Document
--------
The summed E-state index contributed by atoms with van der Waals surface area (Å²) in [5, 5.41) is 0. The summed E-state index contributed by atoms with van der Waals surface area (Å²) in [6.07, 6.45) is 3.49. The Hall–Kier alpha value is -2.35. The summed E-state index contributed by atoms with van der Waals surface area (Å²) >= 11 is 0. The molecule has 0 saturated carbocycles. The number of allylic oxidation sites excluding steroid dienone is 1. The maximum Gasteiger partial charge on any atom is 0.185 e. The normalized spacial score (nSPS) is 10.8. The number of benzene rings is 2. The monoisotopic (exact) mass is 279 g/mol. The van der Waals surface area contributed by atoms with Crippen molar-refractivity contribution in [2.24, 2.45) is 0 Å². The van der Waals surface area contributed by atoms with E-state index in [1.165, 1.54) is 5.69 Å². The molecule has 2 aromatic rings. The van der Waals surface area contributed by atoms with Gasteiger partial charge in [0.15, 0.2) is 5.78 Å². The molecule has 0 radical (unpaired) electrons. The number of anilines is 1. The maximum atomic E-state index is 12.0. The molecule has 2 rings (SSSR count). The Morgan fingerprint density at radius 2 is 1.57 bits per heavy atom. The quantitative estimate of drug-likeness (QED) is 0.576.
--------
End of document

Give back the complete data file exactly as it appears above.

The summed E-state index contributed by atoms with van der Waals surface area (Å²) in [5, 5.41) is 0. The summed E-state index contributed by atoms with van der Waals surface area (Å²) in [6.07, 6.45) is 3.49. The Hall–Kier alpha value is -2.35. The summed E-state index contributed by atoms with van der Waals surface area (Å²) >= 11 is 0. The molecule has 0 saturated carbocycles. The number of allylic oxidation sites excluding steroid dienone is 1. The maximum Gasteiger partial charge on any atom is 0.185 e. The normalized spacial score (nSPS) is 10.8. The number of benzene rings is 2. The monoisotopic (exact) mass is 279 g/mol. The van der Waals surface area contributed by atoms with Crippen molar-refractivity contribution in [2.24, 2.45) is 0 Å². The van der Waals surface area contributed by atoms with E-state index in [1.165, 1.54) is 5.69 Å². The molecule has 2 aromatic rings. The van der Waals surface area contributed by atoms with Gasteiger partial charge in [0.15, 0.2) is 5.78 Å². The molecule has 0 radical (unpaired) electrons. The number of anilines is 1. The maximum atomic E-state index is 12.0. The molecule has 2 rings (SSSR count). The Morgan fingerprint density at radius 2 is 1.57 bits per heavy atom. The quantitative estimate of drug-likeness (QED) is 0.576.